Legendary author promises second novel

MUTARE? - Joyce Simango, whose book Zviuya Zviri Mberi, published in 1974, was the first book by a black woman in Zimbabwe, is currently working on her second novel.
The 68-year old writer, who attributes the 42-year hiatus partly to the frustration of not being allowed to write freely in her native tongue, told the Daily News on Sunday that she has been energised by the fact that Ndau is now recognised by Zimbabwe’s Constitution as one of the country’s official languages.

“I am working on another novel and I intend to use more Ndau than in my first novel but I will be sensitive to my wider readership by ensuring that all Zimbabweans will be able to understand it.

“If you write purely in Ndau even some speakers of the language might not understand it because there are many variations of Ndau,” Simango said.
The legendary author is also keen to facilitate the creation of a Ndau dictionary.

“I’m going to engage fellow Ndau writers and scholars to produce a Ndau dictionary so that we can even write pure Ndau books which people would be able to understand with the help of the dictionary,” Simango said.
The veteran writer, who was guest of honour at the fourth edition of the Ndau Festival of the Arts (Ndafa) held in Bangira Village in Chipinge District on September 24, is confident that the Ndau dictionary is feasible.

“At the Ndau festival, I felt so honoured and connected with fellow Ndau people who are united by the desire to preserve and promote Ndau language and culture,” the record-breaking author said.
Simango, who was born in Chikore, Chipinge District back in 1948, is happy to have inspired many generations of Zimbabwean female writers.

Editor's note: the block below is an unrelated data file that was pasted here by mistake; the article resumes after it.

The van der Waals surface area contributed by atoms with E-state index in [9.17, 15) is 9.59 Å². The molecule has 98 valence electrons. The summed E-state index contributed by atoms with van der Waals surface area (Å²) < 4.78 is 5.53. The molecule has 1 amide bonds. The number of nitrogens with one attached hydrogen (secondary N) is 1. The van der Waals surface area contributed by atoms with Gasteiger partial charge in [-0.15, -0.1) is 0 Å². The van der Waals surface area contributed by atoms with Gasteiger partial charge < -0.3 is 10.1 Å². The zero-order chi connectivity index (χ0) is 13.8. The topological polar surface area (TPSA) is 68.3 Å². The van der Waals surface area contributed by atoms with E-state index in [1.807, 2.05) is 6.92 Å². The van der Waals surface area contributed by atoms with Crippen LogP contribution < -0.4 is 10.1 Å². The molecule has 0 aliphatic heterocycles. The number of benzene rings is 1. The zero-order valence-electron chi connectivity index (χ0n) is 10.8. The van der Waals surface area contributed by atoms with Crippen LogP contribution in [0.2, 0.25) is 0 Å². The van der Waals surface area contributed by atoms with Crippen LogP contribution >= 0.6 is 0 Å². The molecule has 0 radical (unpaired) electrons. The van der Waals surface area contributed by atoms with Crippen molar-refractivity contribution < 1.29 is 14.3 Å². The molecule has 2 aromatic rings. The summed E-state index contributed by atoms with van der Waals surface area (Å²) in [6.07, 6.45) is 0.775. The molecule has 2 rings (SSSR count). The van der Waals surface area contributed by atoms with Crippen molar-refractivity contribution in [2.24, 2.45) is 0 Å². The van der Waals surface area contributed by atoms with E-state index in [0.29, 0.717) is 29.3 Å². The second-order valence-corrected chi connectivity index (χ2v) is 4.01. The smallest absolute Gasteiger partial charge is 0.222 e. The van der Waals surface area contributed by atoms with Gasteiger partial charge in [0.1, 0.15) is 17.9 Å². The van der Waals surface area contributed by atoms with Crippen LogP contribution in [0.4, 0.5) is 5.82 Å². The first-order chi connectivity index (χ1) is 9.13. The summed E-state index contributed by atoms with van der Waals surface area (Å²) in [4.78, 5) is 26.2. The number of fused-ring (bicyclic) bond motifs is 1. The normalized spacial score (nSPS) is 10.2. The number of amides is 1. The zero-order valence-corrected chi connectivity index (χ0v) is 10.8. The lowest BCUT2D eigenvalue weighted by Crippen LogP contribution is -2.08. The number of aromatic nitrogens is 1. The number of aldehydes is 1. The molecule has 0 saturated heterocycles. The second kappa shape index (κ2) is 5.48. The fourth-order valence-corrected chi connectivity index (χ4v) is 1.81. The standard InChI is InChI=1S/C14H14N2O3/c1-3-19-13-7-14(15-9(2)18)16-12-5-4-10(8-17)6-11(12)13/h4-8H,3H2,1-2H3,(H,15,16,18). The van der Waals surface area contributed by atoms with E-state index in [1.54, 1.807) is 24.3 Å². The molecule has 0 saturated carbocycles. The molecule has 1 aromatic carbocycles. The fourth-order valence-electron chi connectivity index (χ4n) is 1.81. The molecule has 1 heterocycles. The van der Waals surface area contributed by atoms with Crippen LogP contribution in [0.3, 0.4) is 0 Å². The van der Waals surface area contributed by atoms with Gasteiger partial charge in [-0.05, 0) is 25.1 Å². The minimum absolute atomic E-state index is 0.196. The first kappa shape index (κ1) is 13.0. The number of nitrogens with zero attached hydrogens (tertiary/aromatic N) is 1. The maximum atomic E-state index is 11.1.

“It is interesting because I was a mere housewife when I wrote the book. I was just an avid reader. I would read everything I could lay my eyes on. I read every book in the Rusitu Mission Bookshop where I stayed with my husband who was a teacher,” Simango recalls.
Though Zviuya Zviri Mberi went on to break the “glass ceiling”, Simango revealed that the book almost failed to be published because the editor wanted her to cut out a significant part of her story.

“I felt the book was good the way it was but the editor felt otherwise. He asked me to cut out the story around one of my main characters and I was not comfortable with the suggestion so I just ignored it.
“After about five years they called me asking me to return the manuscript for them to publish it as it was,” Simango said.

In Zviuya Zviri Mberi, Simango explored relations between men and women in a fast-changing society. It is a story about Tambudzai whose father chooses a suitor for her and the poor girl is saved from such an arrangement by her mother.
The novel, which was originally published by Literature Bureau in 1974, was translated into English by award-winning author Petina Gappah in 2007. Gappah’s English version was titled Good Things Are Ahead.

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